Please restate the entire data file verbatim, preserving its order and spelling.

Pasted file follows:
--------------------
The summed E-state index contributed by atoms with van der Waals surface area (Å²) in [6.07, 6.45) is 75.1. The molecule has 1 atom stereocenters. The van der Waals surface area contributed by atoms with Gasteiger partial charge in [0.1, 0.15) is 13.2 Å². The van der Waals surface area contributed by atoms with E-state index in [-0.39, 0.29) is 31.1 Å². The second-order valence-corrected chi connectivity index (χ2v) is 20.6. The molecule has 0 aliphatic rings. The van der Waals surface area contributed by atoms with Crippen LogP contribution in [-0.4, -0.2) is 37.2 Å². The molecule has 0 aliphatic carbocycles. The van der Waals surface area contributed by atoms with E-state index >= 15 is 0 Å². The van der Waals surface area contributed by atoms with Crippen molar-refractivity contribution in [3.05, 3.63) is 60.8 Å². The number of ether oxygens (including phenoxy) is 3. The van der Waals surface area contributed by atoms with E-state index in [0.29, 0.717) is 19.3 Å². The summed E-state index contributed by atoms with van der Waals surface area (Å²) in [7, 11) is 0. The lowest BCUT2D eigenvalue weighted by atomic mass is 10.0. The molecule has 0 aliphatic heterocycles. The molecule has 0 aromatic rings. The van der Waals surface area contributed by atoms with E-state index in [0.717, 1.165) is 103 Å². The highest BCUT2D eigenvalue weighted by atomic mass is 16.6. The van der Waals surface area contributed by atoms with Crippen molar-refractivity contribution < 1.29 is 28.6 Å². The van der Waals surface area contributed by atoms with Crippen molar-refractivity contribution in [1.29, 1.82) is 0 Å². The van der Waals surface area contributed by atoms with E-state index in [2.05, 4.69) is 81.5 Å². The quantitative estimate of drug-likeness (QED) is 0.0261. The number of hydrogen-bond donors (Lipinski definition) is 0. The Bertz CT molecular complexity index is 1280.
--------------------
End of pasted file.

The summed E-state index contributed by atoms with van der Waals surface area (Å²) in [6.07, 6.45) is 75.1. The molecule has 1 atom stereocenters. The van der Waals surface area contributed by atoms with Gasteiger partial charge in [0.1, 0.15) is 13.2 Å². The van der Waals surface area contributed by atoms with E-state index in [-0.39, 0.29) is 31.1 Å². The second-order valence-corrected chi connectivity index (χ2v) is 20.6. The molecule has 0 aliphatic rings. The van der Waals surface area contributed by atoms with Crippen LogP contribution in [-0.4, -0.2) is 37.2 Å². The molecule has 0 aliphatic carbocycles. The van der Waals surface area contributed by atoms with E-state index >= 15 is 0 Å². The van der Waals surface area contributed by atoms with Crippen molar-refractivity contribution in [3.05, 3.63) is 60.8 Å². The number of ether oxygens (including phenoxy) is 3. The van der Waals surface area contributed by atoms with E-state index in [0.29, 0.717) is 19.3 Å². The summed E-state index contributed by atoms with van der Waals surface area (Å²) in [7, 11) is 0. The lowest BCUT2D eigenvalue weighted by atomic mass is 10.0. The molecule has 0 aliphatic heterocycles. The molecule has 0 aromatic rings. The van der Waals surface area contributed by atoms with E-state index in [0.717, 1.165) is 103 Å². The highest BCUT2D eigenvalue weighted by atomic mass is 16.6. The van der Waals surface area contributed by atoms with Crippen molar-refractivity contribution < 1.29 is 28.6 Å². The van der Waals surface area contributed by atoms with Crippen molar-refractivity contribution in [1.29, 1.82) is 0 Å². The van der Waals surface area contributed by atoms with E-state index in [2.05, 4.69) is 81.5 Å². The quantitative estimate of drug-likeness (QED) is 0.0261. The number of hydrogen-bond donors (Lipinski definition) is 0. The Bertz CT molecular complexity index is 1280.